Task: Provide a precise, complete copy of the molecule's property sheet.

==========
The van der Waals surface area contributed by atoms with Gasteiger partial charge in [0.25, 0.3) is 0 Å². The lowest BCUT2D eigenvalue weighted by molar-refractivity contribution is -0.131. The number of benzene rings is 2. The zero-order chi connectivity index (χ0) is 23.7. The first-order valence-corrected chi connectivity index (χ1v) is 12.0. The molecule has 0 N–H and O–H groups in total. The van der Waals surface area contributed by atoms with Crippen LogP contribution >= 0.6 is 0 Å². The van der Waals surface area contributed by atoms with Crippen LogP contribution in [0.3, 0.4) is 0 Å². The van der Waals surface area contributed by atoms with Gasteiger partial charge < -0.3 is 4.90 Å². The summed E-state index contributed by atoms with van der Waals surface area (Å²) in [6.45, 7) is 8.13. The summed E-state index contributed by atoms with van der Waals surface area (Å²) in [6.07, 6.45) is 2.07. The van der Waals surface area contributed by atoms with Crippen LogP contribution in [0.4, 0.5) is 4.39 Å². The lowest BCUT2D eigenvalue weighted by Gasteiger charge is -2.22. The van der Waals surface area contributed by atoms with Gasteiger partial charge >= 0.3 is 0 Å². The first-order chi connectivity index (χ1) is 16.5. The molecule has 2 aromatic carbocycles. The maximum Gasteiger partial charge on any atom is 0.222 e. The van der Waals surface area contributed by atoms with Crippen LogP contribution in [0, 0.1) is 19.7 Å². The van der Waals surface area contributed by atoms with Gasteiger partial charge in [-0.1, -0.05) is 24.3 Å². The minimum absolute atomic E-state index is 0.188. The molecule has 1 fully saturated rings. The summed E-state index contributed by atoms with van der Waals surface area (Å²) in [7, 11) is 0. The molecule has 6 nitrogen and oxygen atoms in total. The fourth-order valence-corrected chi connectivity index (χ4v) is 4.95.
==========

The van der Waals surface area contributed by atoms with Gasteiger partial charge in [0.25, 0.3) is 0 Å². The lowest BCUT2D eigenvalue weighted by molar-refractivity contribution is -0.131. The number of benzene rings is 2. The zero-order chi connectivity index (χ0) is 23.7. The first-order valence-corrected chi connectivity index (χ1v) is 12.0. The molecule has 0 N–H and O–H groups in total. The van der Waals surface area contributed by atoms with Crippen LogP contribution >= 0.6 is 0 Å². The van der Waals surface area contributed by atoms with Crippen LogP contribution in [0.3, 0.4) is 0 Å². The van der Waals surface area contributed by atoms with Gasteiger partial charge < -0.3 is 4.90 Å². The summed E-state index contributed by atoms with van der Waals surface area (Å²) in [6.45, 7) is 8.13. The summed E-state index contributed by atoms with van der Waals surface area (Å²) in [6.07, 6.45) is 2.07. The van der Waals surface area contributed by atoms with Crippen LogP contribution in [0.4, 0.5) is 4.39 Å². The lowest BCUT2D eigenvalue weighted by Gasteiger charge is -2.22. The van der Waals surface area contributed by atoms with Gasteiger partial charge >= 0.3 is 0 Å². The first-order chi connectivity index (χ1) is 16.5. The molecule has 2 aromatic carbocycles. The maximum Gasteiger partial charge on any atom is 0.222 e. The van der Waals surface area contributed by atoms with Crippen LogP contribution in [0, 0.1) is 19.7 Å². The van der Waals surface area contributed by atoms with Gasteiger partial charge in [-0.1, -0.05) is 24.3 Å². The minimum absolute atomic E-state index is 0.188. The molecule has 1 fully saturated rings. The summed E-state index contributed by atoms with van der Waals surface area (Å²) in [7, 11) is 0. The molecule has 6 nitrogen and oxygen atoms in total. The fourth-order valence-corrected chi connectivity index (χ4v) is 4.95.